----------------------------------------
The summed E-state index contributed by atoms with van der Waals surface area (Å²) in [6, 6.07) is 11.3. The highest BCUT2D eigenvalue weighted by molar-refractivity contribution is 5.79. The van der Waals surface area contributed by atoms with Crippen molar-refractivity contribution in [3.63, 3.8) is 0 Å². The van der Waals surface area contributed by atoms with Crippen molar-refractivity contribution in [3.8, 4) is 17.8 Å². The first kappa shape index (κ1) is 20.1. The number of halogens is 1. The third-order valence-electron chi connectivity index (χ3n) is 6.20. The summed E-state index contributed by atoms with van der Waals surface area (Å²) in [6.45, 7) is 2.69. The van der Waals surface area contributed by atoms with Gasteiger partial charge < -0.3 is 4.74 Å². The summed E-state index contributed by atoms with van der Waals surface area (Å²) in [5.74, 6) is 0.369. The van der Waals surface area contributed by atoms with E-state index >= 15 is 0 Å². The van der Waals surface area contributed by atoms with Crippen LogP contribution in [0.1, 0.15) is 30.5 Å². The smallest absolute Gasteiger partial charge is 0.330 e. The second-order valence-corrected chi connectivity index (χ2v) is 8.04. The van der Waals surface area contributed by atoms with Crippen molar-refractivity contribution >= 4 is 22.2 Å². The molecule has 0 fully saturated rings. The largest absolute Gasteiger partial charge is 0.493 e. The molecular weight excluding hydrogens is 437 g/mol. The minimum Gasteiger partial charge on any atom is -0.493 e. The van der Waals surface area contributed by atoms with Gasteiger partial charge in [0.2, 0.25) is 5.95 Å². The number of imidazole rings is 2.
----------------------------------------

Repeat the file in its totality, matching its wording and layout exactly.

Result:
The summed E-state index contributed by atoms with van der Waals surface area (Å²) in [6, 6.07) is 11.3. The highest BCUT2D eigenvalue weighted by molar-refractivity contribution is 5.79. The van der Waals surface area contributed by atoms with Crippen molar-refractivity contribution in [3.63, 3.8) is 0 Å². The van der Waals surface area contributed by atoms with Crippen molar-refractivity contribution in [3.8, 4) is 17.8 Å². The first kappa shape index (κ1) is 20.1. The number of halogens is 1. The third-order valence-electron chi connectivity index (χ3n) is 6.20. The summed E-state index contributed by atoms with van der Waals surface area (Å²) in [6.45, 7) is 2.69. The van der Waals surface area contributed by atoms with Gasteiger partial charge < -0.3 is 4.74 Å². The summed E-state index contributed by atoms with van der Waals surface area (Å²) in [5.74, 6) is 0.369. The van der Waals surface area contributed by atoms with E-state index >= 15 is 0 Å². The van der Waals surface area contributed by atoms with Crippen LogP contribution in [0.1, 0.15) is 30.5 Å². The smallest absolute Gasteiger partial charge is 0.330 e. The second-order valence-corrected chi connectivity index (χ2v) is 8.04. The van der Waals surface area contributed by atoms with Crippen molar-refractivity contribution >= 4 is 22.2 Å². The molecule has 0 fully saturated rings. The largest absolute Gasteiger partial charge is 0.493 e. The molecular weight excluding hydrogens is 437 g/mol. The minimum Gasteiger partial charge on any atom is -0.493 e. The van der Waals surface area contributed by atoms with Gasteiger partial charge in [0.2, 0.25) is 5.95 Å². The number of imidazole rings is 2.